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Let's say I am training a neural net (e.g. convolutional network or LSTM).

Generally, the longer the training (more epochs) leads to better accuracy, albeit at times at the expense of overfitting.

Another approach is to duplicate the data. Again, if I have 1000 examples, I could duplicate them 10 times and randomise them, and the neural net will learn better (but again, it may not be able to generalise well).

Is there any difference between duplicating data and adding epochs when training a neural net in terms of its learning?

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The most obvious difference is that by adding epochs, you (still) never get the same observation twice in a same batch, which isn't the case when you duplicate data.

I'm no expert in NNs, but it seems that if you do not introduce any noise in the duplicated data, then you might as well just add epochs.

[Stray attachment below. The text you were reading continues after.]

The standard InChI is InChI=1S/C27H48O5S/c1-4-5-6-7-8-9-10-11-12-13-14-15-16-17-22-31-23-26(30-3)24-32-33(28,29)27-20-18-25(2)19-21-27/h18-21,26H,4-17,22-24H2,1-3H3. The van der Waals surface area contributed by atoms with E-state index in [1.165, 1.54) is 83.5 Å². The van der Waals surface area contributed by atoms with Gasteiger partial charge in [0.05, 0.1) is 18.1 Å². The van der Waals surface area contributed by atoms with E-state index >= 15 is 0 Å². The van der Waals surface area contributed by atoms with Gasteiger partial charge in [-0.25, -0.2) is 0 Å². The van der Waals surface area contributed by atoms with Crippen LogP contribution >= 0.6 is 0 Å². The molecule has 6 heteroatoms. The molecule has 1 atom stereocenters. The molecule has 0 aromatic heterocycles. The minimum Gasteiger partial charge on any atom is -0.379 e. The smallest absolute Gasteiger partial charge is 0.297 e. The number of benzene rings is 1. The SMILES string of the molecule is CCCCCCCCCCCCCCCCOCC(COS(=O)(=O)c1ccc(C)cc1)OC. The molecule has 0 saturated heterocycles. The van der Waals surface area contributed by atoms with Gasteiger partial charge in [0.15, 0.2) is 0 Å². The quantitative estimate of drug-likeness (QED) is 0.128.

Of course, if you fit two models over a single epoch,

model 1: using your n=1000 observations

model 2: using your n*10 = 10,000 observations (with duplications)

your second model will most probably return a lower loss value. However, a fairer comparison would be to train model 1 with 10 epochs so that in both cases you expose your net to your observations the same number of times in total.

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  • $\begingroup$ Regarding your first observation, as long as the batch size is small enough, I will not see the same observation in the same batch anyway, $\endgroup$ – user Apr 3 '18 at 2:02
  • $\begingroup$ Its more of sheer luck in this case which will play the role..whether a given set of tuoule will be available twice or not.... But what you can defiantly do is to add random noise to all of them in a well engineered way so as they are not in contradiction with the true ones.. $\endgroup$ – Aditya Apr 3 '18 at 7:36

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